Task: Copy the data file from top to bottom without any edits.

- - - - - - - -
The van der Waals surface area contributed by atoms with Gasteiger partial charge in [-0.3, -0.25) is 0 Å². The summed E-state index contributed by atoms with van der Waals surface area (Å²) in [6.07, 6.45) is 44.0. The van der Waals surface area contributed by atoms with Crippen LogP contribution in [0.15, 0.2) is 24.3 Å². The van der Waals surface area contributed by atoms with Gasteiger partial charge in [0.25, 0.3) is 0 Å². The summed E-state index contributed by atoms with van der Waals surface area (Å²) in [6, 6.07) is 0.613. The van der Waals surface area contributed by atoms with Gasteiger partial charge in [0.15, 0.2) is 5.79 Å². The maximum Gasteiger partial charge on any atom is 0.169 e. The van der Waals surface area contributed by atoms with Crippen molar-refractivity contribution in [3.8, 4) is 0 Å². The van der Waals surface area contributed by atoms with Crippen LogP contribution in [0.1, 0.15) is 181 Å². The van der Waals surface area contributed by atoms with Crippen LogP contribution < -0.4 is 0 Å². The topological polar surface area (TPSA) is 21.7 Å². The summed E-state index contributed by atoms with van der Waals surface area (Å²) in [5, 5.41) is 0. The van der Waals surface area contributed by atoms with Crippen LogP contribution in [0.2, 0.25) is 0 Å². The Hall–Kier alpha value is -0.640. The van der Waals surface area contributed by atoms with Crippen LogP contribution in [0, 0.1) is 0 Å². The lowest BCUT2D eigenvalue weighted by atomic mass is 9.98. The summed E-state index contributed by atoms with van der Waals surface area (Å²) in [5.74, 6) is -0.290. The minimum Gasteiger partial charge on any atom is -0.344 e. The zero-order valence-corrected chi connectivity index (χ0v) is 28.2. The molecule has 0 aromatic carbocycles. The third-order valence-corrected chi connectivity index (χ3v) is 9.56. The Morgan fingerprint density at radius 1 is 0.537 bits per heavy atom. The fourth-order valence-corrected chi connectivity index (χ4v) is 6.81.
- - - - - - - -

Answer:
The van der Waals surface area contributed by atoms with Gasteiger partial charge in [-0.3, -0.25) is 0 Å². The summed E-state index contributed by atoms with van der Waals surface area (Å²) in [6.07, 6.45) is 44.0. The van der Waals surface area contributed by atoms with Crippen LogP contribution in [0.15, 0.2) is 24.3 Å². The van der Waals surface area contributed by atoms with Gasteiger partial charge in [0.25, 0.3) is 0 Å². The summed E-state index contributed by atoms with van der Waals surface area (Å²) in [6, 6.07) is 0.613. The van der Waals surface area contributed by atoms with Gasteiger partial charge in [0.15, 0.2) is 5.79 Å². The maximum Gasteiger partial charge on any atom is 0.169 e. The van der Waals surface area contributed by atoms with Crippen molar-refractivity contribution in [3.8, 4) is 0 Å². The van der Waals surface area contributed by atoms with Crippen LogP contribution in [0.1, 0.15) is 181 Å². The van der Waals surface area contributed by atoms with Crippen LogP contribution < -0.4 is 0 Å². The topological polar surface area (TPSA) is 21.7 Å². The summed E-state index contributed by atoms with van der Waals surface area (Å²) in [5, 5.41) is 0. The van der Waals surface area contributed by atoms with Crippen LogP contribution in [0.2, 0.25) is 0 Å². The Hall–Kier alpha value is -0.640. The van der Waals surface area contributed by atoms with Crippen LogP contribution in [0, 0.1) is 0 Å². The lowest BCUT2D eigenvalue weighted by atomic mass is 9.98. The summed E-state index contributed by atoms with van der Waals surface area (Å²) in [5.74, 6) is -0.290. The minimum Gasteiger partial charge on any atom is -0.344 e. The zero-order valence-corrected chi connectivity index (χ0v) is 28.2. The molecule has 0 aromatic carbocycles. The third-order valence-corrected chi connectivity index (χ3v) is 9.56. The Morgan fingerprint density at radius 1 is 0.537 bits per heavy atom. The fourth-order valence-corrected chi connectivity index (χ4v) is 6.81.